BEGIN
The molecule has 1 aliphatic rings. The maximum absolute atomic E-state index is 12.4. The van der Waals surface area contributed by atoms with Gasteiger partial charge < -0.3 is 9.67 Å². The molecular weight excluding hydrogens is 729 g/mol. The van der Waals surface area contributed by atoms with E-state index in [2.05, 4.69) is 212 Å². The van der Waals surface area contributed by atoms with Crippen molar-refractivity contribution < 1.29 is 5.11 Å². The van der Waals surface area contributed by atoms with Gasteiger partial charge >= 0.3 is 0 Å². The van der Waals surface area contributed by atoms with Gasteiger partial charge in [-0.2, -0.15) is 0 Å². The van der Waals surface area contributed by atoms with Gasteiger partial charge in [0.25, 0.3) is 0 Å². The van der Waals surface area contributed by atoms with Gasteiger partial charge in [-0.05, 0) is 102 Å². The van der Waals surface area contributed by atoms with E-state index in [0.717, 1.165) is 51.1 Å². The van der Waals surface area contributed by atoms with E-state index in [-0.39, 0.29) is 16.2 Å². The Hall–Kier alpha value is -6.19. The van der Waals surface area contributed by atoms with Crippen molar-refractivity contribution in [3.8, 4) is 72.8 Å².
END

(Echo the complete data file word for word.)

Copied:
The molecule has 1 aliphatic rings. The maximum absolute atomic E-state index is 12.4. The van der Waals surface area contributed by atoms with Gasteiger partial charge < -0.3 is 9.67 Å². The molecular weight excluding hydrogens is 729 g/mol. The van der Waals surface area contributed by atoms with E-state index in [2.05, 4.69) is 212 Å². The van der Waals surface area contributed by atoms with Crippen molar-refractivity contribution < 1.29 is 5.11 Å². The van der Waals surface area contributed by atoms with Gasteiger partial charge >= 0.3 is 0 Å². The van der Waals surface area contributed by atoms with Gasteiger partial charge in [-0.2, -0.15) is 0 Å². The van der Waals surface area contributed by atoms with Gasteiger partial charge in [0.25, 0.3) is 0 Å². The van der Waals surface area contributed by atoms with Gasteiger partial charge in [-0.05, 0) is 102 Å². The van der Waals surface area contributed by atoms with E-state index in [0.717, 1.165) is 51.1 Å². The van der Waals surface area contributed by atoms with E-state index in [-0.39, 0.29) is 16.2 Å². The Hall–Kier alpha value is -6.19. The van der Waals surface area contributed by atoms with Crippen molar-refractivity contribution in [3.8, 4) is 72.8 Å².